Nuclear is known as the thirstiest power source. Due to high water withdrawals, nuclear power plants are usually located near lakes, rivers, or the ocean. The vast amounts of water are for cooling purposes typically through the use of a direct cooling or closed cycle cooling system. In a direct cooling system, the steam used to turn the turbines is cooled by water that is pumped through the condensers from an outside source and then discharged back into the environment. This differs from the closed cycle cooling system where the water used for cooling is pumped from the steam condenser to a cooling tower or pond and then recycled back to the condenser. While the direct cooling system has a relatively high amount of water usage from the environment, the closed cycle cooling system has higher amounts of water consumption due to losses from evaporation.  In both cases, the water usage and consumption for a conventional nuclear power plant is higher than for the average fossil fuel power plant (Table 1). Nuclear power plants require more cooling water because they operate at thermodynamically lower steam conditions which results in a lower cycle efficiency. Thus a greater steam recirculation rate which contributes to a greater flow of cooling water is needed to produce a given amount of electricity compared to an average fossil fuel plant. 
|Table 1: Comparison of water requirements for fossil fuel and nuclear power plants. Source: EPRI|
As freshwater resources become scarcer, the nexus between water and energy becomes magnified. Thermoelectric power plants, including nuclear plants, make up 40% of freshwater usage in the US. The high water requirements mean that the operations of these power plants are susceptible to heat waves and droughts. If the temperature of a water body is already high, environmental regulations do not allow for further discharges of high temperature water above a certain threshold. Furthermore, if water levels in a body of water drop too low, the power plant may not be able to intake enough water.  In the hot, dry summer of 2006, several nuclear plants across Europe stopped operations due to restricted water availability.  In August 2012, a nuclear reactor at Millstone Nuclear Power Station in Connecticut shut down after the seawater used for cooling became too warm. Other nuclear plants, including the Braidwood Generating Station in Chicago, were only able to continue operations with a high temperature cooling water after receiving special permission from the Nuclear Regulatory Commission.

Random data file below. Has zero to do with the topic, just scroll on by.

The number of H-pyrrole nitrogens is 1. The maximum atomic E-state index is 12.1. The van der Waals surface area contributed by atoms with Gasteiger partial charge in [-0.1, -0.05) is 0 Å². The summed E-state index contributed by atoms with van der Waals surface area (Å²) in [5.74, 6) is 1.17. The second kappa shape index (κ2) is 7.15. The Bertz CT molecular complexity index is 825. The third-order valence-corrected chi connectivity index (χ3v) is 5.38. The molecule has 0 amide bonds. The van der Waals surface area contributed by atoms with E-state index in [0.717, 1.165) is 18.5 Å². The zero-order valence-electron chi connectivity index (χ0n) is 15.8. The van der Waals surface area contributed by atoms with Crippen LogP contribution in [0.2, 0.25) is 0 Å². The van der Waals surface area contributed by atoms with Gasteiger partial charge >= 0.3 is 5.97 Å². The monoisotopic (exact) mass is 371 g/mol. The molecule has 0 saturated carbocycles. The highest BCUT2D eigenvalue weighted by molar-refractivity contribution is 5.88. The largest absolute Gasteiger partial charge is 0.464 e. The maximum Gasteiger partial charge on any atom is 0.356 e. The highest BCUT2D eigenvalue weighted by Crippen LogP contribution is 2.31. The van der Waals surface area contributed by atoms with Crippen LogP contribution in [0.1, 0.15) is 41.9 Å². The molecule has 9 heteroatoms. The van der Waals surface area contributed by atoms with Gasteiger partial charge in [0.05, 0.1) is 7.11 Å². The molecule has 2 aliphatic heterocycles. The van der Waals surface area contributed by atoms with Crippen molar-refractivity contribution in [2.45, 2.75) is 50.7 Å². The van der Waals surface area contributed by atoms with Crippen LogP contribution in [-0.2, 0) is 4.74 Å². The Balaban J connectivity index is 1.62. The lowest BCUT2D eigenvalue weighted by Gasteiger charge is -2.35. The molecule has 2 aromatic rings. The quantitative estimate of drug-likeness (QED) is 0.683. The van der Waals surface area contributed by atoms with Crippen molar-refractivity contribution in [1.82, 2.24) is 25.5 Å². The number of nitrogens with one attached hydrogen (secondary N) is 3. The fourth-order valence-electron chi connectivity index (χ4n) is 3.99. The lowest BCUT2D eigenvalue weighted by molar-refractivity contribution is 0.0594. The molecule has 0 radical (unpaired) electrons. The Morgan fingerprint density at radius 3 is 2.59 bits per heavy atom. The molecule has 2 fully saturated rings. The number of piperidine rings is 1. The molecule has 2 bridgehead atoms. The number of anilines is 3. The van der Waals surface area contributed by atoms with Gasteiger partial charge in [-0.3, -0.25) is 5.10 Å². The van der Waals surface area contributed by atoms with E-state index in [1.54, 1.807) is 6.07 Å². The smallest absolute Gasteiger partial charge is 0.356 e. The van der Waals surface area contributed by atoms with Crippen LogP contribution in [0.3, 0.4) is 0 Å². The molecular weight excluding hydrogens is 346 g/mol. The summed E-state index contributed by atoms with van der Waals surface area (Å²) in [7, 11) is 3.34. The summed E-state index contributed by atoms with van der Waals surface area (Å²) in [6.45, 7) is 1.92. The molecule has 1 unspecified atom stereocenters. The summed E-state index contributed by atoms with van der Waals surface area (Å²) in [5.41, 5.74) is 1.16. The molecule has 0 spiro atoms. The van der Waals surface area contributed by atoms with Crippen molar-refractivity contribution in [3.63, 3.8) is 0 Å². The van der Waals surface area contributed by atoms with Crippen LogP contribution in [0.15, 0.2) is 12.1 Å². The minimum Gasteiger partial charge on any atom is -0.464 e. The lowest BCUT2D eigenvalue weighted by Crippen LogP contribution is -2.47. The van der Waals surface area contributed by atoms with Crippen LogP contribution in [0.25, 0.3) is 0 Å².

Climate change is predicted to have significant impacts on freshwater river flow levels and temperature. Under future climate scenarios for 2031-2060, nuclear and coal power generating capacities during summers are predicted to decrease by 4.4%-16% in the U.S. and 6.3%-19% in Europe due to a lack of cooling water.  To adapt to a warmer climate and scarcer freshwater resources, strategies could focus on siting plants near coasts and increasing the thermal efficiency of power plants.
© Safiyyah Abdul-Khabir. The author grants permission to copy, distribute and display this work in unaltered form, with attribution to the author, for noncommercial purposes only. All other rights, including commercial rights, are reserved to the author.
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